When a policy of insurance is issued, the import of the transaction, as everyone understands, is that the document embodies the contract. It is the dominant, as it purports to be the only and entire, expression of the parties' intent. In the present case, this fact was put in words by the proviso for the indorsement of any change of terms. Therefore when, by its written stipulation, the document gave notice that a certain term was insisted upon, it would be contrary to the fundamental theory of the legal relations established to allow parol proof that, at the very moment when the policy was delivered, that term was waived. It is the established doctrine of this Court that such proof cannot be received. Northern Assurance Co. v. Grand View Building Association, 183 U. S. 308; Northern Assurance Co. v. Grand View Building Association, 203 U. S. 106, 203 U. S. 107; Connecticut Fire Ins. Co. v. Buchanan, 141 F.8d 7, 883. See Penman v. St. Paul Fire & Marine Ins. Co., 216 U. S. 311; Aetna Life Ins. Co. v. Moore, 231 U. S. 543, 231 U. S. 559. There is no hardship in this rule. No rational theory of contract can be made that does not hold the assured to know the contents of the instrument to which he seeks to hold the other party. The assured also knows better than the insurers the condition of his premises, even if the insurers have been notified of the facts. If he brings to the making of his contract the modest intelligence of the prudent man, he will perceive the incompatibility between the requirement of 100 feet clear space and the possibilities of his yard, in a case like this, and will make a different contract, either by striking out the clause or shortening the distance or otherwise, as may be agreed. The distance of 100 feet that was written into this policy was not a fixed, conventional formula that there would be trouble in changing if chanroblesvirtualawlibrary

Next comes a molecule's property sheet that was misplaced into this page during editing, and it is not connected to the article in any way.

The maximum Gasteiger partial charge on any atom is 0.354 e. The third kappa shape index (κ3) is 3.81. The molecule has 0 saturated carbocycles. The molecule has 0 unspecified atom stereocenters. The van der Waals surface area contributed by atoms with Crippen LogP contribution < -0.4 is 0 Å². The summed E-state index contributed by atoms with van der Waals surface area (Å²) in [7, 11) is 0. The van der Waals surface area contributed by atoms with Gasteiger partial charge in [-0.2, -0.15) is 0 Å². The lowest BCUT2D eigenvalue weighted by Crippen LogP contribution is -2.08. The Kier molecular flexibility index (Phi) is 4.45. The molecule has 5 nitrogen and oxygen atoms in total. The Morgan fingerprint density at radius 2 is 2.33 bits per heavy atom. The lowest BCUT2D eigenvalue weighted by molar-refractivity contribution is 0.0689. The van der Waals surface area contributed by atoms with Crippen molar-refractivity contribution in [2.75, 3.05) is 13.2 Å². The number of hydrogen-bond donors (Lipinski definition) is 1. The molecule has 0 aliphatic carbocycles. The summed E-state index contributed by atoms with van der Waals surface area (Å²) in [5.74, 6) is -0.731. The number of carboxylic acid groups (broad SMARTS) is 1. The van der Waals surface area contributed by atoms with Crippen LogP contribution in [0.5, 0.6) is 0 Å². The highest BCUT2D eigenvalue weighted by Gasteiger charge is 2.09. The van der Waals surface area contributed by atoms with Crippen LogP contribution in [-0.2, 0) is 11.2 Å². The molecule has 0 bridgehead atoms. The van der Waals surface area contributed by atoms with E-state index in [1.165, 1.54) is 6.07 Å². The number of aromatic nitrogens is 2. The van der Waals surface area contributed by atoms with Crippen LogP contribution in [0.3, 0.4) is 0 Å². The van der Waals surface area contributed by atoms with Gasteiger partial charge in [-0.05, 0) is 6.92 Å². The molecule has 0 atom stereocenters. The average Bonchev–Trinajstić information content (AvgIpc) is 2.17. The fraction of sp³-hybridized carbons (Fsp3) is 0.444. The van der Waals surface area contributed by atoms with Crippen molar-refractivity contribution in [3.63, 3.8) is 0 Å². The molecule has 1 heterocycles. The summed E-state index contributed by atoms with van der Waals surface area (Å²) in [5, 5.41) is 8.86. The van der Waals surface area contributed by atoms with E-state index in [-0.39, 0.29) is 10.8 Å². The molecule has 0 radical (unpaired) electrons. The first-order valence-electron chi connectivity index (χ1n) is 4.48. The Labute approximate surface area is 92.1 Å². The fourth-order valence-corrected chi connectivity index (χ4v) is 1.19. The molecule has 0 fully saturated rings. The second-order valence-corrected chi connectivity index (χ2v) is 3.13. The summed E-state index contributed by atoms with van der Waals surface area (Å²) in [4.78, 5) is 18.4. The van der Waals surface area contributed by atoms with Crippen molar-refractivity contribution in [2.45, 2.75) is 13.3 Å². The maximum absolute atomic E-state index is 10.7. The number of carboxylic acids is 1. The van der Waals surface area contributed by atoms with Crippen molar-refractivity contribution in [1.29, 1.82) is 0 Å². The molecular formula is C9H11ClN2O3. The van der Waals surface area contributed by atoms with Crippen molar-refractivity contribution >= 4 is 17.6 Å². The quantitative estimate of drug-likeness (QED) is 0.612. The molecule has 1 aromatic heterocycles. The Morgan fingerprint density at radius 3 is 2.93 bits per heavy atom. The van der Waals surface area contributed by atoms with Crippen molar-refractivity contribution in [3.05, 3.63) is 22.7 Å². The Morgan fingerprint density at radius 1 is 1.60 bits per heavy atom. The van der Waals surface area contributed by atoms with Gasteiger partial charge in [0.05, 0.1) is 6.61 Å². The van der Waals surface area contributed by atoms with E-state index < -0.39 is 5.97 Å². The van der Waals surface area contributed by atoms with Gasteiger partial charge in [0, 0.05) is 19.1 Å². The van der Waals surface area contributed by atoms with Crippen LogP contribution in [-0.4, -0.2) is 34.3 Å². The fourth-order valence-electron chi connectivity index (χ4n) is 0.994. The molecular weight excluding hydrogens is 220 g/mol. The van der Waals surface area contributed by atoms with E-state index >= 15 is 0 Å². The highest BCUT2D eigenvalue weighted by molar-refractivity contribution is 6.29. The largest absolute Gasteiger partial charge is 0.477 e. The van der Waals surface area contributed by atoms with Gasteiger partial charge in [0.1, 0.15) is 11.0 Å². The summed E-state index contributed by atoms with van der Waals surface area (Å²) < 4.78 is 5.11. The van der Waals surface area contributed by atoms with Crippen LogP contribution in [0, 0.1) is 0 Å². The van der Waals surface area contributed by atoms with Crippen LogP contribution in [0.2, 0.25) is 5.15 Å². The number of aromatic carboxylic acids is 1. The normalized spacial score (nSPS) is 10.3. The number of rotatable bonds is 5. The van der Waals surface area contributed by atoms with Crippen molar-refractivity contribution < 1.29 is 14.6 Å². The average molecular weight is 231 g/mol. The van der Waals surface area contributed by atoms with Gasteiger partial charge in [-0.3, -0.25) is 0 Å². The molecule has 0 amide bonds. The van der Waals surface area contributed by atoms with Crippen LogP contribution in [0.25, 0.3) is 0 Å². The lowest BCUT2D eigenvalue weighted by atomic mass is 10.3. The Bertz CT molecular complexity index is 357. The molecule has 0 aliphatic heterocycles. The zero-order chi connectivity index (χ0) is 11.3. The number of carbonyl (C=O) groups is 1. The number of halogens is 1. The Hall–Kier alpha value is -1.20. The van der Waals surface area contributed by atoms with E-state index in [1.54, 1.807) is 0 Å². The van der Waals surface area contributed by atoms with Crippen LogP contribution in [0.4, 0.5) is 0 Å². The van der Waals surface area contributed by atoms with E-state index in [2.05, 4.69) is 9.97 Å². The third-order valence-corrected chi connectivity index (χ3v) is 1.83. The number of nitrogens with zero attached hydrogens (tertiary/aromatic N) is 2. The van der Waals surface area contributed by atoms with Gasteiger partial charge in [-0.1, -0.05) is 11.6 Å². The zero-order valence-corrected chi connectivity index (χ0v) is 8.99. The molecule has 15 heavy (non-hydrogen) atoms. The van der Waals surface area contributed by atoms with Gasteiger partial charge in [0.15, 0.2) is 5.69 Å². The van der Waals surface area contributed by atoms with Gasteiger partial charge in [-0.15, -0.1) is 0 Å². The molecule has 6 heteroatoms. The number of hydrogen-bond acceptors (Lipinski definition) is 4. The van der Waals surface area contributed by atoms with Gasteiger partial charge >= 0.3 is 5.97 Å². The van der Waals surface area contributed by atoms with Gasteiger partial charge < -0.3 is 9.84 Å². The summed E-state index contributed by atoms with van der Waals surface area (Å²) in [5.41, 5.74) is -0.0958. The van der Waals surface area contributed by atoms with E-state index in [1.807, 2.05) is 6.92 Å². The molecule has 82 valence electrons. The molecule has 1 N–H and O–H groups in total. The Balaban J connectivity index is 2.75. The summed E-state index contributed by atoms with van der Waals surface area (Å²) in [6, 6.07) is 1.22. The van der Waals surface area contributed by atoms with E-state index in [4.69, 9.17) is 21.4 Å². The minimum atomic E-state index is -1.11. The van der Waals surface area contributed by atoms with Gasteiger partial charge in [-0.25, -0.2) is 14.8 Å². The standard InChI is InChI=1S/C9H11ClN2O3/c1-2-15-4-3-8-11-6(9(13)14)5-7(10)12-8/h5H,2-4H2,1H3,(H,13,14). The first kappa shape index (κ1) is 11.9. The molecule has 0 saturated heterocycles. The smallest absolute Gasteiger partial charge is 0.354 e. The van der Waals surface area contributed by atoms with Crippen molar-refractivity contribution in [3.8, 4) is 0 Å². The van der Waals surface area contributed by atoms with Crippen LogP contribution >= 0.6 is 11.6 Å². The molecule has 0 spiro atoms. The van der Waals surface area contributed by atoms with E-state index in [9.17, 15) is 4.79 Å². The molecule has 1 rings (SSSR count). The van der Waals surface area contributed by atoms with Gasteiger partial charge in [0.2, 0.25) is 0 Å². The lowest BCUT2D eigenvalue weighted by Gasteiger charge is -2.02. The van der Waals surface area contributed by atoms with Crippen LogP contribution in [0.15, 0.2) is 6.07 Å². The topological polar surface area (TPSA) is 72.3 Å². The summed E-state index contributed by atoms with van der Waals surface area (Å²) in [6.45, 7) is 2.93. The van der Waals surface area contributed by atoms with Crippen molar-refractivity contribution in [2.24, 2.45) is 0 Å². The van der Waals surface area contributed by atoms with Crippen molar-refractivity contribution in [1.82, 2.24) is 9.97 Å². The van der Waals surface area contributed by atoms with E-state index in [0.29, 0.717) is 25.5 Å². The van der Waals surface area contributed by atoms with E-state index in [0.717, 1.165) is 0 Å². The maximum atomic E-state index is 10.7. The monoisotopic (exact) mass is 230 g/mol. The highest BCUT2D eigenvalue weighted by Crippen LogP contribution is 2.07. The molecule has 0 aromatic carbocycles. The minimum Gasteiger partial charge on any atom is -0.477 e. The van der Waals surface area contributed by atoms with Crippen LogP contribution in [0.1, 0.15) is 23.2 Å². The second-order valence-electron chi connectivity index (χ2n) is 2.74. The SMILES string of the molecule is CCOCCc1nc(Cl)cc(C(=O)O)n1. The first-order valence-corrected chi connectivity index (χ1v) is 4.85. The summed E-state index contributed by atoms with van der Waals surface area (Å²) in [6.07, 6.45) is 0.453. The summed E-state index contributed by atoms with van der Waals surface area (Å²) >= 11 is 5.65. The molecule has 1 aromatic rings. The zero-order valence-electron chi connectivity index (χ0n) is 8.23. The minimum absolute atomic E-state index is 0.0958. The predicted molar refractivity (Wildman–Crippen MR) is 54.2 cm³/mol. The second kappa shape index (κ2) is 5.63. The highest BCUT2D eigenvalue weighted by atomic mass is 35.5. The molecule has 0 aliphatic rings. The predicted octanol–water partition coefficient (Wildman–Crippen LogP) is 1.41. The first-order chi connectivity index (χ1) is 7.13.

the insured would pay what more, if anything, it might cost. Of course, if the insured can prove that he made a different contract from that expressed in the writing, he may have it reformed in equity. What he cannot do is to take a policy without reading it, and then, when he comes to sue at law upon the instrument, ask to have it enforced otherwise than according to its terms. The court is not at liberty to introduce a shortcut to reformation by letting the jury strike out a clause.
The plaintiffs try to meet these recognized rules by the suggestion that, after a contract is made, a breach of conditions may be waived, "void" only meaning voidable at the option of the insurers; Griggsby v. Russell, 222 U. S. 149, 222 U. S. 155; that this policy was a renewal of a former one, and that the case stands as if, after the breach of warranty had been brought to the notice of the insurers, a premium had been paid and accepted without a new instrument. But what would be the law in the case supposed we need not consider, as, in our opinion, it is not the one before us. The policy in suit is a document complete in itself. The indorsement that we have quoted is probably only for history and convenient reference. We see no ground for attributing to it any effect upon the contract made. The fact that the policy has a provision for renewal has no bearing, and we do not perceive how it would matter if the previous one had the same. No use was made of the clause. Therefore, in our opinion, the principles that we have laid down apply to the present case, Kentucky Vermillion Mining & Concentrating Co. v. Norwich Union Fire Ins. Soc., 146 F.6d 5, 700, and the action of the district court was right.
THE CHIEF JUSTICE, MR. JUSTICE McKENNA, and MR. JUSTICE DAY are of opinion that the circuit court of appeals properly disposed of the case, and dissent.